American Association for Cancer Research
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Supplementary Table 2 from Initial Whole-Genome Sequencing of Plasma Cell Neoplasms in First Responders and Recovery Workers Exposed to the World Trade Center Attack of September 11, 2001

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posted on 2023-03-31, 23:03 authored by Francesco Maura, Benjamin Diamond, Kylee H. Maclachlan, Andriy Derkach, Venkata D. Yellapantula, Even H. Rustad, Malin Hultcrantz, Urvi A. Shah, Jessica Hong, Heather J. Landau, Christine A. Iacobuzio-Donahue, Elli Papaemmanuil, Shani Irby, Laura Crowley, Michael Crane, Mayris P. Webber, David G. Goldfarb, Rachel Zeig-Owens, Orsi Giricz, Amit Verma, David J. Prezant, Ahmet Dogan, Sohrab P. Shah, Yanming Zhang, Ola Landgren

Supplementary Table 2. Mutational signature profiles for 5 environmental agents detected in the WTC debris (Kucab et al, Cell 2019).

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Sylvester Comprehensive Cancer Center

Memorial Sloan Kettering Cancer Center

American Society of Hematology, the International Myeloma Foundation

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ARTICLE ABSTRACT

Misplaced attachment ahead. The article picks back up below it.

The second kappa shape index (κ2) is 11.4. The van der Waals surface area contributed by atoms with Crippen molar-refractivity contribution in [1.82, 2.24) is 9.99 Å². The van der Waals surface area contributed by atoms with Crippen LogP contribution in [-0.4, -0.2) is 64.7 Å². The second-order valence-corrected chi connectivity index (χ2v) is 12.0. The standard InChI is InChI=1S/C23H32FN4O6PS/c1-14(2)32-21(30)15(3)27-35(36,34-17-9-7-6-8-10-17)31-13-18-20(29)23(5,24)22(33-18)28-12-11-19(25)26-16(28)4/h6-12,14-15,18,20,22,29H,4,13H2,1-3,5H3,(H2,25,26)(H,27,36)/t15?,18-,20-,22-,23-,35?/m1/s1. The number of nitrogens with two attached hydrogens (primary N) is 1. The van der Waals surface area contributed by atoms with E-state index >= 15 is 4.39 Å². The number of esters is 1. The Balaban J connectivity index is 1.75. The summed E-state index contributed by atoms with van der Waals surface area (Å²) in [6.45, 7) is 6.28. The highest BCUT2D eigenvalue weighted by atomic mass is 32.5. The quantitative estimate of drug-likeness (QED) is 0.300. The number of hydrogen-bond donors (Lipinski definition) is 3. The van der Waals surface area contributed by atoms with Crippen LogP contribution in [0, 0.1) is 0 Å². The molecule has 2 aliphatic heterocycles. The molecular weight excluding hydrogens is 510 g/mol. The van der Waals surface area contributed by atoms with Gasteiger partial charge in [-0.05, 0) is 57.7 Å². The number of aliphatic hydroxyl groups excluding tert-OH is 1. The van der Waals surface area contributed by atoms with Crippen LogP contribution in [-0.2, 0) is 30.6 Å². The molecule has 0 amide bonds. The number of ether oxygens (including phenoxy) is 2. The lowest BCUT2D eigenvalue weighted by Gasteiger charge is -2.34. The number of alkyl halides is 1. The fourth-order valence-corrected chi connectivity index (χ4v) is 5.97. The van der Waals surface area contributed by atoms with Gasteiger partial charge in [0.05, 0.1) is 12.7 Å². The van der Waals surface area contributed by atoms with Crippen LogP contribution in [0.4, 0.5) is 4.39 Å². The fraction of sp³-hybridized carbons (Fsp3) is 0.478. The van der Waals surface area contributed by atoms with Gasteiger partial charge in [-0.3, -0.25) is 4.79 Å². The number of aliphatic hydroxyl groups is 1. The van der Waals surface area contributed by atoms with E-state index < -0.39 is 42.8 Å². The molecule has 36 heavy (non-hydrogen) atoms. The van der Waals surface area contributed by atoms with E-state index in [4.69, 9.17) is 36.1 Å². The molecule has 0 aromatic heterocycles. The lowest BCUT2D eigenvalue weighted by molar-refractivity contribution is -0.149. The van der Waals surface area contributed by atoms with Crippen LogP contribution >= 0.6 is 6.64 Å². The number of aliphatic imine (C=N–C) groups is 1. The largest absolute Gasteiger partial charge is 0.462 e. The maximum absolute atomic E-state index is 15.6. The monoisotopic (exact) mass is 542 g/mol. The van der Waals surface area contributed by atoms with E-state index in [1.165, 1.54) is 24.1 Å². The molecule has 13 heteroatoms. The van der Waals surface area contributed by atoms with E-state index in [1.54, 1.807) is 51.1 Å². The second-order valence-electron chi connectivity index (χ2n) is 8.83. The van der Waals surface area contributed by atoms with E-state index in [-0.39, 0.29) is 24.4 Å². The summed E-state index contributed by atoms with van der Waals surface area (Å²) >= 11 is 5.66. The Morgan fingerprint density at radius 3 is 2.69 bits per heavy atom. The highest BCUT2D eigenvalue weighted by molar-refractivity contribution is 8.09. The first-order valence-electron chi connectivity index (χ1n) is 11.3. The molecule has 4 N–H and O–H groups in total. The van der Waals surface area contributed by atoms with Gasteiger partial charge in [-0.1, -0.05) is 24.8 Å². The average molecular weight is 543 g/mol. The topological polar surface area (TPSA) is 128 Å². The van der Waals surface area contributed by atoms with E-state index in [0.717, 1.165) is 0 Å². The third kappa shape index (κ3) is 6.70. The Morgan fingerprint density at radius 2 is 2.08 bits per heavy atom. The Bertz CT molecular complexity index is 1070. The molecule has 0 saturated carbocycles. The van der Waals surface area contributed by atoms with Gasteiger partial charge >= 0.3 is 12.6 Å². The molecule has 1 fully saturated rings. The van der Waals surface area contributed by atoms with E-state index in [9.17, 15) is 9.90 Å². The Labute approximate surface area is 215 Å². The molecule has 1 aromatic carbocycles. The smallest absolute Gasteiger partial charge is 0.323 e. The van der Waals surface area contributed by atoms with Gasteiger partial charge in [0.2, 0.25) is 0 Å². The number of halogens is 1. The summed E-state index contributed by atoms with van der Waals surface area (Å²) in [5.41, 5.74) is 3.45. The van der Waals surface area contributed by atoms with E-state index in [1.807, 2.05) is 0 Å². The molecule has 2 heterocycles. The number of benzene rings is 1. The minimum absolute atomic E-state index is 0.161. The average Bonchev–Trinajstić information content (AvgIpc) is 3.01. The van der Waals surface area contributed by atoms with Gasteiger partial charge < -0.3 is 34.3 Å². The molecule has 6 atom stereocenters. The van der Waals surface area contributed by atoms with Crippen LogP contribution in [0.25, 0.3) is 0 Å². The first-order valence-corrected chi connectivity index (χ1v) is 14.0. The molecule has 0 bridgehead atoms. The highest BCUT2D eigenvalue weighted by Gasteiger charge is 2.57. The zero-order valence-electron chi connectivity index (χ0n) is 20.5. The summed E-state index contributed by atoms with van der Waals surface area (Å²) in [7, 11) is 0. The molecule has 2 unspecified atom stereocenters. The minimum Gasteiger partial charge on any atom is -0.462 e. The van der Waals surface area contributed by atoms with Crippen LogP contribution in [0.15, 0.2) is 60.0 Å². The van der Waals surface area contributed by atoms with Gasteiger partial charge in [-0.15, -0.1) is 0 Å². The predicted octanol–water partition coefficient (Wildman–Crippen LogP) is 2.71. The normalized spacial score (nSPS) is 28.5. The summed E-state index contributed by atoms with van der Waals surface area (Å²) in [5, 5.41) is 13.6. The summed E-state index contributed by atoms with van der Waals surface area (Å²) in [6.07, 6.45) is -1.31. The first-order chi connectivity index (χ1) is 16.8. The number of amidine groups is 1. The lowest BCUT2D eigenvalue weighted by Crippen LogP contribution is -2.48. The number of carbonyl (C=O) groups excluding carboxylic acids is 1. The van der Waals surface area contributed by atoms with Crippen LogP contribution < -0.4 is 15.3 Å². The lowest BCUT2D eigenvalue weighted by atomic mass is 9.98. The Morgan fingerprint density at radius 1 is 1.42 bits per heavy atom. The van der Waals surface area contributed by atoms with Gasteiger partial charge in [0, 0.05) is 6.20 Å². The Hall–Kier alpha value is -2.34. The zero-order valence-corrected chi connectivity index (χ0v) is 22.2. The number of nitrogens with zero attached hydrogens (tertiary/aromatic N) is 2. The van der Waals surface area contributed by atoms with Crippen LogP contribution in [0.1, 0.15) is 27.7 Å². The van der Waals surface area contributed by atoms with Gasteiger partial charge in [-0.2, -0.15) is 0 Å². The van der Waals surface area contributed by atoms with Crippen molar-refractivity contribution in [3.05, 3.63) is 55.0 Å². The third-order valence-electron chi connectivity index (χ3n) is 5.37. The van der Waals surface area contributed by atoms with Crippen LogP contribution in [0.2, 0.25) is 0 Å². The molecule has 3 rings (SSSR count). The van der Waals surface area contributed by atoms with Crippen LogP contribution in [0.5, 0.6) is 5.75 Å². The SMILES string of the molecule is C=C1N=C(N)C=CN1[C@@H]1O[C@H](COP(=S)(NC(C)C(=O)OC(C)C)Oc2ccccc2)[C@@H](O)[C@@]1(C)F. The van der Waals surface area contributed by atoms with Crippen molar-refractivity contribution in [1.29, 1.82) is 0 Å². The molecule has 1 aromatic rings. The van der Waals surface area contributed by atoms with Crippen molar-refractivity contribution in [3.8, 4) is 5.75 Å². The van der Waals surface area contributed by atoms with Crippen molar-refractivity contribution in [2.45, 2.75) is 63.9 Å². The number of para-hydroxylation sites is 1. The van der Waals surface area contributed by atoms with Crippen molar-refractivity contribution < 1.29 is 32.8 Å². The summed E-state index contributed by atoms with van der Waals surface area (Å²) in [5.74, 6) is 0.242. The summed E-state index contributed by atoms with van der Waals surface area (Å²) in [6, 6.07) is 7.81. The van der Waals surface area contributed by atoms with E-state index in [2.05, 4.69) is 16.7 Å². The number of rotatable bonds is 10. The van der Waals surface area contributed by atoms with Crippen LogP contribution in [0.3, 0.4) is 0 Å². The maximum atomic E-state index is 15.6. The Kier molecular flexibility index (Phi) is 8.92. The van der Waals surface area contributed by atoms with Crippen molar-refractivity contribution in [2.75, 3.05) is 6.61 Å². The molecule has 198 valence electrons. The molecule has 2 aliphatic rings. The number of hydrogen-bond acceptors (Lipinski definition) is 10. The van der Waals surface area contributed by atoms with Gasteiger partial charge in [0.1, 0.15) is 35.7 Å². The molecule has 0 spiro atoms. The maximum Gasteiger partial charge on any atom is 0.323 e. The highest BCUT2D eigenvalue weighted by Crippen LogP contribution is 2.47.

The World Trade Center (WTC) attack of September 11, 2001 created an unprecedented environmental exposure to known and suspected carcinogens. High incidence of multiple myeloma and precursor conditions has been reported among first responders to the WTC disaster. To expand on our prior screening studies, and to characterize the genomic impact of the exposure to known and potential carcinogens in the WTC debris, we were motivated to perform whole-genome sequencing (WGS) of WTC first responders and recovery workers who developed a plasma cell disorder after the attack. We performed WGS of nine CD138-positive bone marrow mononuclear samples from patients who were diagnosed with plasma cell disorders after the WTC disaster. No significant differences were observed in comparing the post-WTC driver and mutational signature landscapes with 110 previously published WGSs from 56 patients with multiple myeloma and the CoMMpass WGS cohort (n = 752). Leveraging constant activity of the single-base substitution mutational signatures 1 and 5 over time, we estimated that tumor-initiating chromosomal gains were windowed to both pre- and post-WTC exposure. Although limitations in sample size preclude any definitive conclusions, our findings suggest that the observed increased incidence of plasma cell neoplasms in this population is due to complex and heterogeneous effects of the WTC exposure that may have initiated or contributed to progression of malignancy.

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